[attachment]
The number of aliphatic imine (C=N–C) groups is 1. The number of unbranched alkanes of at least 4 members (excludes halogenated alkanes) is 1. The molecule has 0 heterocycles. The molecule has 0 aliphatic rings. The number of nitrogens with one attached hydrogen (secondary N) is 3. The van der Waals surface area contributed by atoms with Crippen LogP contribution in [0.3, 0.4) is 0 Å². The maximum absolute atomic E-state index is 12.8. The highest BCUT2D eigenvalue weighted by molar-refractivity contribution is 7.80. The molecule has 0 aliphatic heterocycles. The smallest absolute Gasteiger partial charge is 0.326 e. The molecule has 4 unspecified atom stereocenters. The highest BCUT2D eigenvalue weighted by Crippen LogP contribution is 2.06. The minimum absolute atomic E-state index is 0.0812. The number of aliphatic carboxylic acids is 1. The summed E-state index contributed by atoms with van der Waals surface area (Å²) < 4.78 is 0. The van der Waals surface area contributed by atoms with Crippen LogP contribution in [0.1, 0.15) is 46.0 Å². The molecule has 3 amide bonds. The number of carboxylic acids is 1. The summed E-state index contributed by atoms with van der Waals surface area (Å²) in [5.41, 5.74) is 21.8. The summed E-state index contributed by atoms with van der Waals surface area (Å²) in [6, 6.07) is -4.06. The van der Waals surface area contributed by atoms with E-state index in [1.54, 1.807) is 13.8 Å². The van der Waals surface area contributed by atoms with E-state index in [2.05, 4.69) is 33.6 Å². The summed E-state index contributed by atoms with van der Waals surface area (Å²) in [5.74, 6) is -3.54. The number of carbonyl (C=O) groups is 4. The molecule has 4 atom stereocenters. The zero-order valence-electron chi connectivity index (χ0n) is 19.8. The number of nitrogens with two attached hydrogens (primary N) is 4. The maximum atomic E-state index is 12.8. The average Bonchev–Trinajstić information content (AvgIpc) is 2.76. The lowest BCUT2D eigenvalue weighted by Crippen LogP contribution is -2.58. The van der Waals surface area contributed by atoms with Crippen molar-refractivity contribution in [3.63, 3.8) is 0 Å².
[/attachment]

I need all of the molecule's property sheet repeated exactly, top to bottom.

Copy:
The number of aliphatic imine (C=N–C) groups is 1. The number of unbranched alkanes of at least 4 members (excludes halogenated alkanes) is 1. The molecule has 0 heterocycles. The molecule has 0 aliphatic rings. The number of nitrogens with one attached hydrogen (secondary N) is 3. The van der Waals surface area contributed by atoms with Crippen LogP contribution in [0.3, 0.4) is 0 Å². The maximum absolute atomic E-state index is 12.8. The highest BCUT2D eigenvalue weighted by molar-refractivity contribution is 7.80. The molecule has 0 aliphatic heterocycles. The smallest absolute Gasteiger partial charge is 0.326 e. The molecule has 4 unspecified atom stereocenters. The highest BCUT2D eigenvalue weighted by Crippen LogP contribution is 2.06. The minimum absolute atomic E-state index is 0.0812. The number of aliphatic carboxylic acids is 1. The summed E-state index contributed by atoms with van der Waals surface area (Å²) < 4.78 is 0. The van der Waals surface area contributed by atoms with Crippen LogP contribution in [0.1, 0.15) is 46.0 Å². The molecule has 3 amide bonds. The number of carboxylic acids is 1. The summed E-state index contributed by atoms with van der Waals surface area (Å²) in [5.41, 5.74) is 21.8. The summed E-state index contributed by atoms with van der Waals surface area (Å²) in [6, 6.07) is -4.06. The van der Waals surface area contributed by atoms with E-state index in [1.54, 1.807) is 13.8 Å². The van der Waals surface area contributed by atoms with E-state index in [2.05, 4.69) is 33.6 Å². The summed E-state index contributed by atoms with van der Waals surface area (Å²) in [5.74, 6) is -3.54. The number of carbonyl (C=O) groups is 4. The molecule has 4 atom stereocenters. The zero-order valence-electron chi connectivity index (χ0n) is 19.8. The number of nitrogens with two attached hydrogens (primary N) is 4. The maximum atomic E-state index is 12.8. The average Bonchev–Trinajstić information content (AvgIpc) is 2.76. The lowest BCUT2D eigenvalue weighted by Crippen LogP contribution is -2.58. The van der Waals surface area contributed by atoms with Crippen molar-refractivity contribution in [3.63, 3.8) is 0 Å².